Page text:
To measure and control procedures, for example for automation of processes and for monitoring large systems, so-called Industrial Control Systems (ICSs) are used in many industrial sectors. They are often used in the manufacturing industry and in sectors which are counted among critical infrastructures (KRITIS), such as energy, water, food or transport and traffic.
In the past, ICSs were physically separated from other IT systems and networks (so-called “air gap”) and thus protected against external influences by other information technology to a large extent. Therefore, security was an aspect of minor importance when selecting and developing mostly proprietary software and protocols.
With the introduction of IT systems from the office environment and the increasing level of networking of the ICSs even across network boundaries (e.g. in an enterprise network), these systems are nowadays exposed to similar threats to those of conventional enterprise IT systems. The fact that these threats are real is proven by different incidents in the recent past.
Depending on the threat agents’ target, the procedure of the threat agents differs slightly. In the case of systems which can be directly accessed via the Internet, attacks on the system are started in a targeted manner. This means that vulnerabilities are exploited directly. They may affect the operating system, server applications or web applications.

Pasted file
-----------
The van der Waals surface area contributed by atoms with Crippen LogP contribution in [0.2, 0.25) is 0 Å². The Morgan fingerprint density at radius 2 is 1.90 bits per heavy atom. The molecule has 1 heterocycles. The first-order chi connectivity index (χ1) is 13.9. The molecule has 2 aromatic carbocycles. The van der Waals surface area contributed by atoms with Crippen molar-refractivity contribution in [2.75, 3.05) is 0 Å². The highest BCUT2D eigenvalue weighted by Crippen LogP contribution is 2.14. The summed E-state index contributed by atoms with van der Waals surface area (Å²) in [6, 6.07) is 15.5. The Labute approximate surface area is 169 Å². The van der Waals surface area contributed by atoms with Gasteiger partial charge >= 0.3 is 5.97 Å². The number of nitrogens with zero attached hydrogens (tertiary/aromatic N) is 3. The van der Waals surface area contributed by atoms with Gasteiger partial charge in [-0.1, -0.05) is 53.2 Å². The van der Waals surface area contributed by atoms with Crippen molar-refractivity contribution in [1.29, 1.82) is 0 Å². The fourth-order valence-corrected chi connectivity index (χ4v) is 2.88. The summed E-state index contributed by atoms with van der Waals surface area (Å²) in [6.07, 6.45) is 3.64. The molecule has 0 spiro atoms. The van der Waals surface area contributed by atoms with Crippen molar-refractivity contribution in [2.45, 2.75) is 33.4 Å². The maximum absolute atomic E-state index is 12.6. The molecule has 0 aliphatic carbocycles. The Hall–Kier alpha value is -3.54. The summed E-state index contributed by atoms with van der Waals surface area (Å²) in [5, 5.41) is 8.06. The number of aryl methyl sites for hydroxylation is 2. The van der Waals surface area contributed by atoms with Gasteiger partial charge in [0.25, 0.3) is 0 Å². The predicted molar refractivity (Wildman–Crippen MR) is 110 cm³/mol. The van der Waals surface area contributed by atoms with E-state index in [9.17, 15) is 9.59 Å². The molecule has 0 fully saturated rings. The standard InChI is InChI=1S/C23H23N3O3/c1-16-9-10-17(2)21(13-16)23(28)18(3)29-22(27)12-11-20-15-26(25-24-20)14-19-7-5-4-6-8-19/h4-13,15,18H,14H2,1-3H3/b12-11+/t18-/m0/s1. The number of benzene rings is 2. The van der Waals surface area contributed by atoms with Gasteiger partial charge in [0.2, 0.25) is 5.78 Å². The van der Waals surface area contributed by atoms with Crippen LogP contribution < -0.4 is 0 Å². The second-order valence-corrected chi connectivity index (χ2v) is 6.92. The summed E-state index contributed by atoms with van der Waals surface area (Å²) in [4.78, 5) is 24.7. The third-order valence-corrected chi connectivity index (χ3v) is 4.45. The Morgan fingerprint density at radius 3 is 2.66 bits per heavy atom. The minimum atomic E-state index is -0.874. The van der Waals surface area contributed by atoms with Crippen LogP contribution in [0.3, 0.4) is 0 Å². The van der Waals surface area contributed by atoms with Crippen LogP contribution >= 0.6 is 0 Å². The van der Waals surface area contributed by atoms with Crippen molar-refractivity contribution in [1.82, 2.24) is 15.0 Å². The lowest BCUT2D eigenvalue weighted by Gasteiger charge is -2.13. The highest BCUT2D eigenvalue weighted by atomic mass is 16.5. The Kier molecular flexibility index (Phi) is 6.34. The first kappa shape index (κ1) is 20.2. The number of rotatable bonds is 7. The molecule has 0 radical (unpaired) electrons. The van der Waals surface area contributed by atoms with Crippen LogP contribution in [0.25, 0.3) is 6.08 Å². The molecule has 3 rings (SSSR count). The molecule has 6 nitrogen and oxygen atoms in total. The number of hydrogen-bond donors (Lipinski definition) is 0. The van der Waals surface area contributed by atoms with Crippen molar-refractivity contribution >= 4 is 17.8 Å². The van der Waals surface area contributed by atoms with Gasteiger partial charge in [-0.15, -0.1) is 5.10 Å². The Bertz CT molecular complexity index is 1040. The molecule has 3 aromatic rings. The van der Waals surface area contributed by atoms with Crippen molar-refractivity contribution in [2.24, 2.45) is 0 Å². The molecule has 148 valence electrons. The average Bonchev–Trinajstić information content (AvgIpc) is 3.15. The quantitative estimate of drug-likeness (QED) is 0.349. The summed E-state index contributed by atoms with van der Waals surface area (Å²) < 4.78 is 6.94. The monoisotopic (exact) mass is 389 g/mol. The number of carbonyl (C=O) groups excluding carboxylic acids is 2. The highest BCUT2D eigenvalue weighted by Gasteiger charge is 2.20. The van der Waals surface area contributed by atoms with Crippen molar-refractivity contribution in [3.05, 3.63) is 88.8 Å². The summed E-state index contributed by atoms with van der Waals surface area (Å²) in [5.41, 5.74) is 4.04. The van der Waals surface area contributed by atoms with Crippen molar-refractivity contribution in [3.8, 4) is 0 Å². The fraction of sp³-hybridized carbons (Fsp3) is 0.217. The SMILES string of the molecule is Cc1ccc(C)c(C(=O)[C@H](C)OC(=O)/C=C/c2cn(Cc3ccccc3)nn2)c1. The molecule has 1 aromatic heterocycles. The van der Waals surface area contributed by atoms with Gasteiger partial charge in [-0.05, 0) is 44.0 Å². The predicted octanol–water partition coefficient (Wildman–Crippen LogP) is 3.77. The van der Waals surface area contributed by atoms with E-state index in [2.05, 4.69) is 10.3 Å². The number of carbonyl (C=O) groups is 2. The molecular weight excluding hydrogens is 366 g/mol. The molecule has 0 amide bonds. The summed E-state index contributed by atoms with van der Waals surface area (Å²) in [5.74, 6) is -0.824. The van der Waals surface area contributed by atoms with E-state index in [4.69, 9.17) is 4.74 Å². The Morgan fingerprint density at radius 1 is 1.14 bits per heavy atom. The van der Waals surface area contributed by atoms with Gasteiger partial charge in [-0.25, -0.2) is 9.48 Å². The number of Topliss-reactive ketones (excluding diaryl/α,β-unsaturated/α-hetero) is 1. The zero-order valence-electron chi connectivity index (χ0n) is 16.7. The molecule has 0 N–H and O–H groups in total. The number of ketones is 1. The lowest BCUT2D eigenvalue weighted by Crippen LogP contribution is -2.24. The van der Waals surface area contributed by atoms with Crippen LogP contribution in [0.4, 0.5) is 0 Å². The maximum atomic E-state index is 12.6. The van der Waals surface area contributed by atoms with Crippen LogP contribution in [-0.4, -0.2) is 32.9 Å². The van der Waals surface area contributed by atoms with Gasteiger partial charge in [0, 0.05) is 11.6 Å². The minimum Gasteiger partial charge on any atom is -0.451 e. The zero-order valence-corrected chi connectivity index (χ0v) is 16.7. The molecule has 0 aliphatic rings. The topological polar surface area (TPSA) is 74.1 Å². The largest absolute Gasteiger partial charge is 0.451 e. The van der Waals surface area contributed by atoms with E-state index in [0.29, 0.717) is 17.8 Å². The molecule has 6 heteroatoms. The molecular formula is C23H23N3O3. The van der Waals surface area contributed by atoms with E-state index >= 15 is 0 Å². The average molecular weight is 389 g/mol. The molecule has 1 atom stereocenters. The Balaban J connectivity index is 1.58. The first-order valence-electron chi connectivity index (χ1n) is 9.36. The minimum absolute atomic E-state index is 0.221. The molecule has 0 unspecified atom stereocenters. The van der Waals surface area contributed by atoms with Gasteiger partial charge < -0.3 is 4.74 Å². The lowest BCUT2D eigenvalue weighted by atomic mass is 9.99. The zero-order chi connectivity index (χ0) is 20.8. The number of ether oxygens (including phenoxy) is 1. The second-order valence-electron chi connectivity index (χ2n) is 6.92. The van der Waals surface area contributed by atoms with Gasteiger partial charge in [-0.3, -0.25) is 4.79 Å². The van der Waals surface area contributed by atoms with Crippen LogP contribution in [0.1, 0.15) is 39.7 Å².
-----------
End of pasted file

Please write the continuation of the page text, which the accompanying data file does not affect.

In the case of many attacks which have become known in the last few years, spear phishing attacks are used to enter the enterprise. In this way, a kind of “bridge head” is installed on a computer in the enterprise. This bridge head is used to spy out the network and to infect other systems. If the threat agents have reached their actual target system, they obtain the information they looked for there or manipulate it. If the threat agent achieves their goal, they will also try to cover their tracks in order to remain undetected.
This makes clear that the security design of process control systems must be reconsidered and, if necessary, adjusted to the current threat scenario.
In Table 1, typical observations made in the recent past during ICS security audits, which allow conclusions on the current threat scenario to be drawn, are listed as examples.